Good news for borrowers as mortgage costs fall
Mortgage costs fell again over the second quarter of 2018, data showed.
For the second quarter in a row, analysis by mortgage business, Mortgage Brain, has shown cost reductions for two-, three- and five-year residential mortgages.
The cost of a two-year fixed mortgage with a 90% loan to value (LTV), for instance, is now 8% lower than it was in April 2018, and offers borrowers an annual saving of £576 on a £150,000 mortgage.
The same product with a 60% LTV now costs 3% less than it did at the start of April, as does the lowest rate 90% LTV five-year fixed rate product, at 2.19% as of 1st July 2018.
With a current rate of 1.44%, the cost of a two-year tracker with 80% LTV is now 2% lower than it was over the same period. A 60% LTV three- and five-year fixed are both 1% lower than they were in April.
According to Moneyfacts, the average two-year fixed mortgage rate last week was at 2.5332%, up from 2.5244% in June and against 2.2551% at the same time last year.
Mortgage Brain’s longer-term analysis also revealed that the residential mortgage market is still in a healthy position compared to this time last year. Cost reductions have been recorded for the majority of mainstream products over the past 12 months.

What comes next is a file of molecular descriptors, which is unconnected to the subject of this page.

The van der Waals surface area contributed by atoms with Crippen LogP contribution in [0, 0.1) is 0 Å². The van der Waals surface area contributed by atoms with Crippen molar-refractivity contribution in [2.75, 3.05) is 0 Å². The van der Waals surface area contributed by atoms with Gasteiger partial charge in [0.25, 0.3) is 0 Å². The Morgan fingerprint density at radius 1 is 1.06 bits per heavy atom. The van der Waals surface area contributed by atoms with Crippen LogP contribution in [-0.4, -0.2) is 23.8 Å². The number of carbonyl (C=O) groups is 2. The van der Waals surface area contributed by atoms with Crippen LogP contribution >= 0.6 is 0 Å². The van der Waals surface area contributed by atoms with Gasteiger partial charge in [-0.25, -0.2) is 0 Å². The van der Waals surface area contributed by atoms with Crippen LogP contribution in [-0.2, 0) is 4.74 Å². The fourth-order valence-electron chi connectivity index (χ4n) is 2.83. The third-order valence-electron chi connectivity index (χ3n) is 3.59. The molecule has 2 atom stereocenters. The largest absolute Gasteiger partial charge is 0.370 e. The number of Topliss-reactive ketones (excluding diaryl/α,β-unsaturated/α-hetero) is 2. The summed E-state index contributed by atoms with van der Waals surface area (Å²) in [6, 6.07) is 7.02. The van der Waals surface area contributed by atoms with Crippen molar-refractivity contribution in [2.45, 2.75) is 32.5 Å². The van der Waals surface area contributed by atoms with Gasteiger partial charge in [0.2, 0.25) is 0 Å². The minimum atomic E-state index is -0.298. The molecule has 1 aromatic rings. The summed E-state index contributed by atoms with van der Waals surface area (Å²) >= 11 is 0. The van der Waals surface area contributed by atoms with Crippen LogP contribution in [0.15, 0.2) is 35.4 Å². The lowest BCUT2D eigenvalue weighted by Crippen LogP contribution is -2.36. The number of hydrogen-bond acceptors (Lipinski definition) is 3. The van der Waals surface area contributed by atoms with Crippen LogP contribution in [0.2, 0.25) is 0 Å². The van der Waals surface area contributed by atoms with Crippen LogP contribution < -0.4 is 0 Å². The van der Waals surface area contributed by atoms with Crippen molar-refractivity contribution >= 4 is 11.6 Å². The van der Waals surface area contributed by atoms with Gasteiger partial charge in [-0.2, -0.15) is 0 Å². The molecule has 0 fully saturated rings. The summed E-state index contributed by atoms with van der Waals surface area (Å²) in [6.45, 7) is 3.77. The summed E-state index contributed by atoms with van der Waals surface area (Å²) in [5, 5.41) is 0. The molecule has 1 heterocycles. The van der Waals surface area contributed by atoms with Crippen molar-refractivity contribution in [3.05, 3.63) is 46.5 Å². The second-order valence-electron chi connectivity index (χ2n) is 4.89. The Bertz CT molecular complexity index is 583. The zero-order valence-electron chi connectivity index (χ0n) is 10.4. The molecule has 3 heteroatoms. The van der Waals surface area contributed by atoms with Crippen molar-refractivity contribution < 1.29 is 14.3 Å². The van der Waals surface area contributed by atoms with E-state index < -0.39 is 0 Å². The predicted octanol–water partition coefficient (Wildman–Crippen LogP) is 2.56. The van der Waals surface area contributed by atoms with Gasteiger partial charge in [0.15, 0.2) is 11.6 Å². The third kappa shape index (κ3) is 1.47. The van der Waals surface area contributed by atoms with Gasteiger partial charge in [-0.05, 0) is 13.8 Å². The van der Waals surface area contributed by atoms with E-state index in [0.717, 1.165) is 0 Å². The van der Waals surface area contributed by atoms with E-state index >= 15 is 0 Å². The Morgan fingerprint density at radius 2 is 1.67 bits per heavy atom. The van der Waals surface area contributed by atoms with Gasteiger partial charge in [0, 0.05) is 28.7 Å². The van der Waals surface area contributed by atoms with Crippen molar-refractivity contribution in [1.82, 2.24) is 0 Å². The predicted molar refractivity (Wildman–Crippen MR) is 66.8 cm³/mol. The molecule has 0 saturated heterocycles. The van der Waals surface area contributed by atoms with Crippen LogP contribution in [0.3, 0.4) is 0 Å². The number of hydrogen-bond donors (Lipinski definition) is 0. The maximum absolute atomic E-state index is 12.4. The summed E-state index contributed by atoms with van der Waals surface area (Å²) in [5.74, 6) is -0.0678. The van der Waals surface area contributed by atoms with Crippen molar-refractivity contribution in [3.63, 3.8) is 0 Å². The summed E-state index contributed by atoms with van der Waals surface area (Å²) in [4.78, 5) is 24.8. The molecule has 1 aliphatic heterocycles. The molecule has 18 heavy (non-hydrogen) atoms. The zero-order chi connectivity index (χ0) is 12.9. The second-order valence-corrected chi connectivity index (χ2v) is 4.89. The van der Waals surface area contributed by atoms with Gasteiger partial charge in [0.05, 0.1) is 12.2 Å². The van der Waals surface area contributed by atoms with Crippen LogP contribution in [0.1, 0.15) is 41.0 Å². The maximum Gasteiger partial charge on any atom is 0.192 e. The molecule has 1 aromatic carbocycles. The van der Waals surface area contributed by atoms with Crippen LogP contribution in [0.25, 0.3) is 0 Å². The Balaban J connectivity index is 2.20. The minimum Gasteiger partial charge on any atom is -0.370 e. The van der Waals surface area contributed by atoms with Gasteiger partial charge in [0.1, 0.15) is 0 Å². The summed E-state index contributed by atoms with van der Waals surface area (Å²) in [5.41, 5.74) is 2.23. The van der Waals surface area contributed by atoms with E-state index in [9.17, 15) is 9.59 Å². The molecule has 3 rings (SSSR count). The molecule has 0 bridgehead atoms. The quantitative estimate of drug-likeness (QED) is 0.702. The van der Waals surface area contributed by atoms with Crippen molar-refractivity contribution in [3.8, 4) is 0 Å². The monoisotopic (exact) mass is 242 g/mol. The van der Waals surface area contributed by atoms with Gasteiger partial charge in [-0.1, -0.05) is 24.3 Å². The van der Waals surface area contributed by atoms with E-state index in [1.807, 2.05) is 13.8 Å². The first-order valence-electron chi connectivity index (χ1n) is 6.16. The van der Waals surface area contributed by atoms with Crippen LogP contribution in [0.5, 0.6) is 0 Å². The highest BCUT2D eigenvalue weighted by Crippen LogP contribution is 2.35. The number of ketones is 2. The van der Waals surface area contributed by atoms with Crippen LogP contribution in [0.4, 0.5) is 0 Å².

The cost of the 90% LTV two-year fixed deal is now 10% lower than it was at the start of July 2017. A five-year fixed with 90% LTV is now 5% lower compared to this time 12 months ago, while a 4% reduction in cost has been recorded for a 90% LTV two-year tracker.
Mark Lofthouse, CEO of Mortgage Brain, said: “With fresh predictions for interest rates to rise again next month, the landscape could once again be on the verge of change, if and when, we revert back to seeing a period of increases in the cost of residential mortgages.
“As before though, most predictions imply that the increases will be low and gradual so dramatic changes shouldn’t be seen short term.
“Our latest data is still showing a number of good deals for first-time buyers and those looking to remortgage but with possible changes on the horizon, the picture might look different at the end of the next quarter.”